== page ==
Illinois township government: What exactly is the point?

Posted Online: Jan. 09, 2013, 2:46 pm
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By Frank Mullen III
I pay taxes in a small Midwestern city. In return, I get a street full of potholes and endless discussions about potholes by a city council whose meetings, when they become particularly heated, are known as "Aldermania."

I pay county taxes. My money pays for the courthouse, which provides birds with high nesting places, and schools, which provide football.

I also pay state income tax. In Illinois, this is the financial equivalent of throwing dollar bills into funnel clouds, but at least I'm helping to provide jobs in prison laundries for ex-governors.

And, of course, I pay income tax to the federal government. This rewards me with political entertainment that makes Aldermania look like a funeral home visitation.

I pay way too much to each of these entities, but at least I know what I'm getting. So here's my question: what are Midwestern townships for? What do I get for my township taxes that I can't get at Casey's or Farm and Fleet?

The New York township in which I was raised is home to 300,000 people whose taxes buy them beaches, parks, sewers, highway maintenance and public housing. A typical township in the Midwest has 300 residents, counting livestock and visiting family, and, as far I can tell, provides only one thing: a place to vote. On election day, a township employee unlocks your township garage and puts up a "Polling Place" sign. In other words, you vote to see who will get paid to open up the garage so you can vote.

But beyond providing the opportunity to vote your brother-in-law into a government job, I can't imagine what the point of townships is. I've asked a number of people, and none have a sensible answer. They just stand there with question marks, exclamation points and asterisks circling over their heads. Some have said that I should stop asking so many questions and just be grateful that the roads get plowed.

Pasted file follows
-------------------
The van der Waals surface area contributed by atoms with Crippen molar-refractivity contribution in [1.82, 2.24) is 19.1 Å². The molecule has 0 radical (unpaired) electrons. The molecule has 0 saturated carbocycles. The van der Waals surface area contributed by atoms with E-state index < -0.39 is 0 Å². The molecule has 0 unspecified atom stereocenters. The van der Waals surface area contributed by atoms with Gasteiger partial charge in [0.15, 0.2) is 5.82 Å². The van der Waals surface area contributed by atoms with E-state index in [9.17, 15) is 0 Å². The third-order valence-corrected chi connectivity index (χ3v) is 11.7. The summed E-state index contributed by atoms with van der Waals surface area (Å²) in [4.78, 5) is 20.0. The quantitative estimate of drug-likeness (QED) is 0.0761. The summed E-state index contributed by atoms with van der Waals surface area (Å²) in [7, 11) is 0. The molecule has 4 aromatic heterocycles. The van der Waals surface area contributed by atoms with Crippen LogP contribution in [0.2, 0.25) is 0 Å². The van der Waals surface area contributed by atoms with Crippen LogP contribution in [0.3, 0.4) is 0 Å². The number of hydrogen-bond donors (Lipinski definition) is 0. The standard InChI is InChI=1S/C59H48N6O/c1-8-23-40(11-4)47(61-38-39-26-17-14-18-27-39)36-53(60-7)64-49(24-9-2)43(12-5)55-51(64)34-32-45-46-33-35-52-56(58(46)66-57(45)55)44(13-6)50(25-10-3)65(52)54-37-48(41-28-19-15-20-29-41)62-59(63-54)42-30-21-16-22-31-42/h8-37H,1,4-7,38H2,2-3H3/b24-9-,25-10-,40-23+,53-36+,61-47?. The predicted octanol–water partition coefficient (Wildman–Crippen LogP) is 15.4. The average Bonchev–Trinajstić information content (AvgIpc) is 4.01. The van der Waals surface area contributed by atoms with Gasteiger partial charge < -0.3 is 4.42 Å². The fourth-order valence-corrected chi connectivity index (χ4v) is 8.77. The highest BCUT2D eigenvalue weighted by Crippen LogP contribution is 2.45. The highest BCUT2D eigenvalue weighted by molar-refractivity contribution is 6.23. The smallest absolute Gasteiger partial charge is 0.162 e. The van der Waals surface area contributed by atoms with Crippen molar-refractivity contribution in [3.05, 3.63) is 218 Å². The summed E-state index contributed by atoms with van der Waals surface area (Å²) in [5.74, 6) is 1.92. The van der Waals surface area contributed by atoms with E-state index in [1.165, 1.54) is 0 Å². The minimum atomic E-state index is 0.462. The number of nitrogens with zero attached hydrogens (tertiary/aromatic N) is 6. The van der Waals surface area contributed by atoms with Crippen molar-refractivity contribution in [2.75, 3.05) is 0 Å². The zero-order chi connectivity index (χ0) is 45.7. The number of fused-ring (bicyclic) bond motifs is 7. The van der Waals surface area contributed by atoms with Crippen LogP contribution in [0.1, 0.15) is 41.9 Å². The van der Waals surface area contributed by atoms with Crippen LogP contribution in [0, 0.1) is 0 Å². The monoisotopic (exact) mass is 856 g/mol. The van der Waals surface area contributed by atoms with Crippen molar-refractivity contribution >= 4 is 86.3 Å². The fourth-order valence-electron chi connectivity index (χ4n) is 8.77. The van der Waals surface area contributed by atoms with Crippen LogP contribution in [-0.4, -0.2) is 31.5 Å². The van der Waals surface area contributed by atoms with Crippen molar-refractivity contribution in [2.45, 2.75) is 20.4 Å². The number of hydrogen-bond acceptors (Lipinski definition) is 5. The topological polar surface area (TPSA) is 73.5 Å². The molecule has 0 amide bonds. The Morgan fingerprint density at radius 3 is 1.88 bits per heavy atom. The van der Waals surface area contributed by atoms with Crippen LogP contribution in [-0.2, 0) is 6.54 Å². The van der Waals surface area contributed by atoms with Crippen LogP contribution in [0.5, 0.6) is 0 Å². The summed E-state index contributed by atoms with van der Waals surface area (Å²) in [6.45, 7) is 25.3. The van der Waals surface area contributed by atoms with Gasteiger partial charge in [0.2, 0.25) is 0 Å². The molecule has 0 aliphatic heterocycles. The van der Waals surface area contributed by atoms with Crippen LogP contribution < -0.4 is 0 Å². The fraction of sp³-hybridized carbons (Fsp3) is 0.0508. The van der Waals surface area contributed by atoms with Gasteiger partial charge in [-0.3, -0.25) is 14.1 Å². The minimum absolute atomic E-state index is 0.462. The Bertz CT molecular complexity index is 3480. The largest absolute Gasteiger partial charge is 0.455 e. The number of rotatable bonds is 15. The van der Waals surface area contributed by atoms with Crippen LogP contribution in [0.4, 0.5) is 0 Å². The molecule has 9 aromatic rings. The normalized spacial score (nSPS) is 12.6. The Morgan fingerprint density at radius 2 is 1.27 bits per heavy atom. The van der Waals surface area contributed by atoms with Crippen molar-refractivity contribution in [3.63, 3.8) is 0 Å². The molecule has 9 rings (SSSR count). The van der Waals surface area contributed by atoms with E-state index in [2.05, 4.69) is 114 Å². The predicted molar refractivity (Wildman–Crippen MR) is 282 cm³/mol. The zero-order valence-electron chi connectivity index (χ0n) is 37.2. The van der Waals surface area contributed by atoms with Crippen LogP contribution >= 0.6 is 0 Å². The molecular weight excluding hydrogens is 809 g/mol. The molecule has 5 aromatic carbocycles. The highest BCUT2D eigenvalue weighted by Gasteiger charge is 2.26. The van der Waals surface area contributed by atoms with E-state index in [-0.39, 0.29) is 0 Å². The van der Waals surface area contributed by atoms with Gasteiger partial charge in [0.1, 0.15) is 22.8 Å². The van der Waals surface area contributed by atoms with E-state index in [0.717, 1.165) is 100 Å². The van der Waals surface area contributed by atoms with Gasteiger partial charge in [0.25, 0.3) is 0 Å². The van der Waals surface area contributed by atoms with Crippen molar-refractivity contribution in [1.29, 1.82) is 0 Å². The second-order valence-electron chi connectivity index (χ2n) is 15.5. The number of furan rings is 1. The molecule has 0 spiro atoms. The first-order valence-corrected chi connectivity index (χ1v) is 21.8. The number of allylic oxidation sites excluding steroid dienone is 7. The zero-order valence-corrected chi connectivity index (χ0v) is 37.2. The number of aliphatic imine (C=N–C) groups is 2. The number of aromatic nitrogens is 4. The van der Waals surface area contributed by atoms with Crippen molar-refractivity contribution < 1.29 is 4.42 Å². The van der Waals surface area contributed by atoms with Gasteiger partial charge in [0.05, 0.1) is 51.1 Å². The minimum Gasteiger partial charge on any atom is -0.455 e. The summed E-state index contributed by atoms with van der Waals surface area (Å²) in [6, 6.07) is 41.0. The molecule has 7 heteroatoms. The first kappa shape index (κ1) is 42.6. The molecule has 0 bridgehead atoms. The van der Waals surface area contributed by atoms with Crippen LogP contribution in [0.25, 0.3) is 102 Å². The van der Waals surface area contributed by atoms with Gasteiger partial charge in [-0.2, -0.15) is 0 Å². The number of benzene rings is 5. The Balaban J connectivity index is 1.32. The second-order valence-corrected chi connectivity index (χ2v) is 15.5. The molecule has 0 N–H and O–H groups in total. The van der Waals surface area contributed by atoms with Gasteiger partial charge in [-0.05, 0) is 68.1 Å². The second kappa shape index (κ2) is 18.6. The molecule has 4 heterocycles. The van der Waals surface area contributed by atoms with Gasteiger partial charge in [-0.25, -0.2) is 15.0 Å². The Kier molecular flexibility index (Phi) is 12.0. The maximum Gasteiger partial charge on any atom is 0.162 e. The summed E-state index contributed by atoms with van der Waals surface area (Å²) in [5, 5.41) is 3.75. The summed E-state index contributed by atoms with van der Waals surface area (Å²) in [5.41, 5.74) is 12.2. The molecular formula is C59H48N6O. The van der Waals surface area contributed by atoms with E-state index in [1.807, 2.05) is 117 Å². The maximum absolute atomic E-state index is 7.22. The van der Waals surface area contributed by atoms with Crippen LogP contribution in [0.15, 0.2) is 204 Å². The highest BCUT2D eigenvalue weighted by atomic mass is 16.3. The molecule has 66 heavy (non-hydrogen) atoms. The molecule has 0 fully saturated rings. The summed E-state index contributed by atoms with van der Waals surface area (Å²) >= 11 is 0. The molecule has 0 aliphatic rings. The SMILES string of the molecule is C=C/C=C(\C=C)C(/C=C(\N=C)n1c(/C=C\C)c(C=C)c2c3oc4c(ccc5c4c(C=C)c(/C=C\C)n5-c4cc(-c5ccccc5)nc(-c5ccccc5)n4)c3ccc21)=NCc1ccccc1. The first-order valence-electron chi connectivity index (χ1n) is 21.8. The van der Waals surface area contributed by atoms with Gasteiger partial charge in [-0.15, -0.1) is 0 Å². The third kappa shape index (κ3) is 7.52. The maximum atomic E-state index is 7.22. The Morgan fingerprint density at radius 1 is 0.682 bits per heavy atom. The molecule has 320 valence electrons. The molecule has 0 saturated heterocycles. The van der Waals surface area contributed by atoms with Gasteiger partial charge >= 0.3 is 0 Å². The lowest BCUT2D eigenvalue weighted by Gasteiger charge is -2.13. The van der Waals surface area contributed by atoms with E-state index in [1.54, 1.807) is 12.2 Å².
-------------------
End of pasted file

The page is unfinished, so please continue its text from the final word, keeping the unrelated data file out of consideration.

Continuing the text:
This is much like having a friend who tries to convince you to worship some god you've never heard of, let's say the Great Bwah-ha. Baloney, you say -- you have no evidence for the Great Bwah-ha's existence and can't name one single thing Bwah-ha has ever done for you. Your friend then tells you that every single good thing that has ever happened to you is the work of Bwah-ha, and that Bwah-ha has limited tolerance for non-believers, so you really should get down on your knees and be thankful.

We have enough governments without throwing townships into the stew. Just to get to deliver a Hefty bag of dandelions to the city dump, I have to take a few city streets, get on the state highway, drive through the county and putter down a series of roads that are maintained by the county, the township or, for all I know, the Duke of Wellington. It makes me pity the poor people of Liechtenstein, who have to travel through six German federated states just to take a swim in the North Sea, and believe me, they know about taxes in Germany.

While I have not yet been elected to public office -- the prayers of the people are answered -- I have proposed legislation that will lower our taxes. The Township Reduction Act reads, "All township employees shall spend the first week of February in Miami. If nobody notices, the township shall be eliminated.

If it doesn't pass, I guess I'll apply for a job in my township. I'm qualified; I spent 13 years in the Navy, and nobody knew what I was doing.
Frank Mullen III of Aledo is a former Navy band leader.


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1889 -- 125 years ago: The George Fleming company had begun its dried fruit packing in a branch plant on 16th Street, Rock Island, employing nearly a hundred workers.
1914 -- 100 years ago: The cornerstone of the new Eagles home was laid. Building committee members were John Kobeman, Fred Ehmke and Frank Wich.
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